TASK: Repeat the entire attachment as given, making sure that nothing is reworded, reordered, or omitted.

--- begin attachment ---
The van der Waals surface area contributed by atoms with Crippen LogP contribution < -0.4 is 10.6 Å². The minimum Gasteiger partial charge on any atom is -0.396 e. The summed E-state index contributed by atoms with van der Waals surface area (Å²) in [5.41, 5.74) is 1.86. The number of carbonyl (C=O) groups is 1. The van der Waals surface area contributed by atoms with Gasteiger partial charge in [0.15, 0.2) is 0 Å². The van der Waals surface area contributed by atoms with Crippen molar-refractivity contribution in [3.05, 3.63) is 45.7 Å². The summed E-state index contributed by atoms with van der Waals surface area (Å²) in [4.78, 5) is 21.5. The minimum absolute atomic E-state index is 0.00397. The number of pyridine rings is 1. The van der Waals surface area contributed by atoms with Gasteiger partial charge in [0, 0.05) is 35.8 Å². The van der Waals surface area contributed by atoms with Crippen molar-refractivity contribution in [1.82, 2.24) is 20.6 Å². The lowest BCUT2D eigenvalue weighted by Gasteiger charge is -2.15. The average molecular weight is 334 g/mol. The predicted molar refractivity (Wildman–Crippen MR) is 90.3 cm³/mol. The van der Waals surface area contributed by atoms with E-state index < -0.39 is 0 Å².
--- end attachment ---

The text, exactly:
The van der Waals surface area contributed by atoms with Crippen LogP contribution < -0.4 is 10.6 Å². The minimum Gasteiger partial charge on any atom is -0.396 e. The summed E-state index contributed by atoms with van der Waals surface area (Å²) in [5.41, 5.74) is 1.86. The number of carbonyl (C=O) groups is 1. The van der Waals surface area contributed by atoms with Gasteiger partial charge in [0.15, 0.2) is 0 Å². The van der Waals surface area contributed by atoms with Crippen molar-refractivity contribution in [3.05, 3.63) is 45.7 Å². The summed E-state index contributed by atoms with van der Waals surface area (Å²) in [4.78, 5) is 21.5. The minimum absolute atomic E-state index is 0.00397. The number of pyridine rings is 1. The van der Waals surface area contributed by atoms with Gasteiger partial charge in [0, 0.05) is 35.8 Å². The van der Waals surface area contributed by atoms with Crippen molar-refractivity contribution in [1.82, 2.24) is 20.6 Å². The lowest BCUT2D eigenvalue weighted by Gasteiger charge is -2.15. The average molecular weight is 334 g/mol. The predicted molar refractivity (Wildman–Crippen MR) is 90.3 cm³/mol. The van der Waals surface area contributed by atoms with E-state index < -0.39 is 0 Å².